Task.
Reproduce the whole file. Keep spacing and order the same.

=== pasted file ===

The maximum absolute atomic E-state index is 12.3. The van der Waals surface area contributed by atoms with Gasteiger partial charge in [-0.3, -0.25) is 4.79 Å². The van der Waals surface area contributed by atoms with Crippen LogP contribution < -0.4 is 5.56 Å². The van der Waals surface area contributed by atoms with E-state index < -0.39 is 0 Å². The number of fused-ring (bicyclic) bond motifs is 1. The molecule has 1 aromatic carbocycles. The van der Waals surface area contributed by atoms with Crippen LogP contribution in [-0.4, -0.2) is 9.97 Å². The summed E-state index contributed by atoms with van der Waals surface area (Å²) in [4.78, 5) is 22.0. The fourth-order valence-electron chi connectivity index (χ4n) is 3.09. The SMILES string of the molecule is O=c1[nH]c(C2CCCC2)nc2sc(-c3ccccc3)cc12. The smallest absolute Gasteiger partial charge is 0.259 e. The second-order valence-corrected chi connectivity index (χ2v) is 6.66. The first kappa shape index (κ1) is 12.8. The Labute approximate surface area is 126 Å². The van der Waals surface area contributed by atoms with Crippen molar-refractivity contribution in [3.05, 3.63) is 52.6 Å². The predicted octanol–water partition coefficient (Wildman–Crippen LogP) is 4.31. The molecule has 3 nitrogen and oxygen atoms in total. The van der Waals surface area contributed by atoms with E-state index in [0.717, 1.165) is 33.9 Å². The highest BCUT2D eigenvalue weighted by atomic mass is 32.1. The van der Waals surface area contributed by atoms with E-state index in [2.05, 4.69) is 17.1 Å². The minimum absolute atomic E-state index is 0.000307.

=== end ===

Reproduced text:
The maximum absolute atomic E-state index is 12.3. The van der Waals surface area contributed by atoms with Gasteiger partial charge in [-0.3, -0.25) is 4.79 Å². The van der Waals surface area contributed by atoms with Crippen LogP contribution < -0.4 is 5.56 Å². The van der Waals surface area contributed by atoms with E-state index < -0.39 is 0 Å². The number of fused-ring (bicyclic) bond motifs is 1. The molecule has 1 aromatic carbocycles. The van der Waals surface area contributed by atoms with Crippen LogP contribution in [-0.4, -0.2) is 9.97 Å². The summed E-state index contributed by atoms with van der Waals surface area (Å²) in [4.78, 5) is 22.0. The fourth-order valence-electron chi connectivity index (χ4n) is 3.09. The SMILES string of the molecule is O=c1[nH]c(C2CCCC2)nc2sc(-c3ccccc3)cc12. The smallest absolute Gasteiger partial charge is 0.259 e. The second-order valence-corrected chi connectivity index (χ2v) is 6.66. The first kappa shape index (κ1) is 12.8. The Labute approximate surface area is 126 Å². The van der Waals surface area contributed by atoms with Crippen molar-refractivity contribution in [3.05, 3.63) is 52.6 Å². The predicted octanol–water partition coefficient (Wildman–Crippen LogP) is 4.31. The molecule has 3 nitrogen and oxygen atoms in total. The van der Waals surface area contributed by atoms with E-state index in [0.717, 1.165) is 33.9 Å². The highest BCUT2D eigenvalue weighted by atomic mass is 32.1. The van der Waals surface area contributed by atoms with E-state index in [2.05, 4.69) is 17.1 Å². The minimum absolute atomic E-state index is 0.000307.